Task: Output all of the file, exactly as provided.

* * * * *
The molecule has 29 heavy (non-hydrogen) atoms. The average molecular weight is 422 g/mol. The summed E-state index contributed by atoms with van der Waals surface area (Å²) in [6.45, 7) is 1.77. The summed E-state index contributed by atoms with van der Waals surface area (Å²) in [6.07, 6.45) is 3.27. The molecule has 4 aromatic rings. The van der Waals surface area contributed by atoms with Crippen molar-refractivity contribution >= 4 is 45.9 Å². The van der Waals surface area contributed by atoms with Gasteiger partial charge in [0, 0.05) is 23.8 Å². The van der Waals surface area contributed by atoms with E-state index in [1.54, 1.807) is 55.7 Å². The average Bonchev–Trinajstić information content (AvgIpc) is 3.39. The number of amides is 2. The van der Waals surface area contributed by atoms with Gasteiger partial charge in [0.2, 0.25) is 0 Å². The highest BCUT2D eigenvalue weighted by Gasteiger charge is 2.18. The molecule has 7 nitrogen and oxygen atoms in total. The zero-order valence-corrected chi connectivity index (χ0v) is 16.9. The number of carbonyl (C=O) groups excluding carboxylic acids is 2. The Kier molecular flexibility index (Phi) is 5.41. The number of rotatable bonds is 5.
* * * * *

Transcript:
The molecule has 29 heavy (non-hydrogen) atoms. The average molecular weight is 422 g/mol. The summed E-state index contributed by atoms with van der Waals surface area (Å²) in [6.45, 7) is 1.77. The summed E-state index contributed by atoms with van der Waals surface area (Å²) in [6.07, 6.45) is 3.27. The molecule has 4 aromatic rings. The van der Waals surface area contributed by atoms with Crippen molar-refractivity contribution >= 4 is 45.9 Å². The van der Waals surface area contributed by atoms with Gasteiger partial charge in [0, 0.05) is 23.8 Å². The van der Waals surface area contributed by atoms with E-state index in [1.54, 1.807) is 55.7 Å². The average Bonchev–Trinajstić information content (AvgIpc) is 3.39. The number of amides is 2. The van der Waals surface area contributed by atoms with Gasteiger partial charge in [0.2, 0.25) is 0 Å². The highest BCUT2D eigenvalue weighted by Gasteiger charge is 2.18. The molecule has 7 nitrogen and oxygen atoms in total. The zero-order valence-corrected chi connectivity index (χ0v) is 16.9. The number of carbonyl (C=O) groups excluding carboxylic acids is 2. The Kier molecular flexibility index (Phi) is 5.41. The number of rotatable bonds is 5.